Our main concern is-#1 ,taking care of this in a way that will satisfy the lender so that they won’t sue us fit to break us/cause us to lose our current home,which we are buying through owner financing and worked very hard on just to make it livable.We can just make the pmt here now,with our income and only b/c OUR landlord/seller is VERY good about letting us split the pmt,whether it’s 50/50 or 60/40 from month to month.He can do that,b/c it’s his,free and clear.If WE had an extra $ 100 to comfortably spare we would cut rent for OUR tenant and spot him that $ 100,at least for a little while.(I don’t think they can’t take our new house from us/put a lien against it,b/c it’s not in our name yet)
#2,letting the house sit vacant while it’s up for short-sale/foreclosure,since it’s not in the best neighborhood. We don’t want to be responsible for damages/vandalism,but we are not going to let our tenant have a free ride.We already told him that if he is indeed moving,use the next 45 days to save up all his money towards his new place.We told him we do not expect rent during this time( if he can’t pay the Jan rent,why would he pay Feb and still have money towards a new place,right?),nor will we come after him for money when he leaves after the 45 days,so long as he doesn’t damage/trash the place.Is that fair?We think so.We don’t want the stress of renting to someone else after he leaves,being a month or two behind b/c of our current tenant NOT staying current,with the mortgage co. breathing down our necks,or sticking it to any new tenant,which I feel is just not right.We realize we’ve made some mistakes,but this was our first (and hopefully last!) experience as landlords.We made sure we weren’t committing ‘buy-n-bail’ before we ever signed the papers for his rental/lease agreement,or the papers on our new house,we made sure we had him signed as a tenant,moving his things in,before we moved all our things out,so they couldn’t claim we were abandoning the property.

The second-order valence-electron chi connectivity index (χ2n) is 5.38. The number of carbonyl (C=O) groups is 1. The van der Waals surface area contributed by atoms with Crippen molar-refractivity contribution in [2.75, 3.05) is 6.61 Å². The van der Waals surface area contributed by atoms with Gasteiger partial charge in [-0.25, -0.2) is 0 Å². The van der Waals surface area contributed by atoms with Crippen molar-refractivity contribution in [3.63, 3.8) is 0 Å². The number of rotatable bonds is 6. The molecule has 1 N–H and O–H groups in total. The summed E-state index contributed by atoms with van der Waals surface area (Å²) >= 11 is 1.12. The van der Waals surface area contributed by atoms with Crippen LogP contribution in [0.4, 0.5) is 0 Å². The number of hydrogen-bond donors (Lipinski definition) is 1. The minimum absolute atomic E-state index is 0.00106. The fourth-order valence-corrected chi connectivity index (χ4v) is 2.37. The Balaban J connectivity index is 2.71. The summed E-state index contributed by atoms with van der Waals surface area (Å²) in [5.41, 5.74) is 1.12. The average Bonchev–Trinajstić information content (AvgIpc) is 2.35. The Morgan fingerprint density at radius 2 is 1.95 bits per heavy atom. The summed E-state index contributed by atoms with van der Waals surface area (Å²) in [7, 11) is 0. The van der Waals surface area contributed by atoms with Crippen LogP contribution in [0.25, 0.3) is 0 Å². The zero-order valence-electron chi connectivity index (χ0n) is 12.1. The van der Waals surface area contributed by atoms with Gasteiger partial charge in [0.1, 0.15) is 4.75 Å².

Should we let him stay there.and just be one month behind,gradually trying to catch up,hoping he can keep up?This is,after all,the second time in 6 mos.,and while we’ve been in his shoes,it’s too nerve-wracking to keep doing. Should we keep him there,for the sake of having the property occupied and hopefully deterring damage/vandalism? We don’t want to let him squat in it,just saving money towards a new place,nor do we feel comfortable collecting partial payment for a place that will be lost or sold eventually anyways.We know we can’t be the only people in this sticky situation,but it feels hopeless and stressful,like we are doomed no matter which way we turn.It was a win-win situation in the beginning-we got to move in with family and save up for a place we could afford,he got to rent a place that was $ 50 cheaper a month,with a 2-car garage and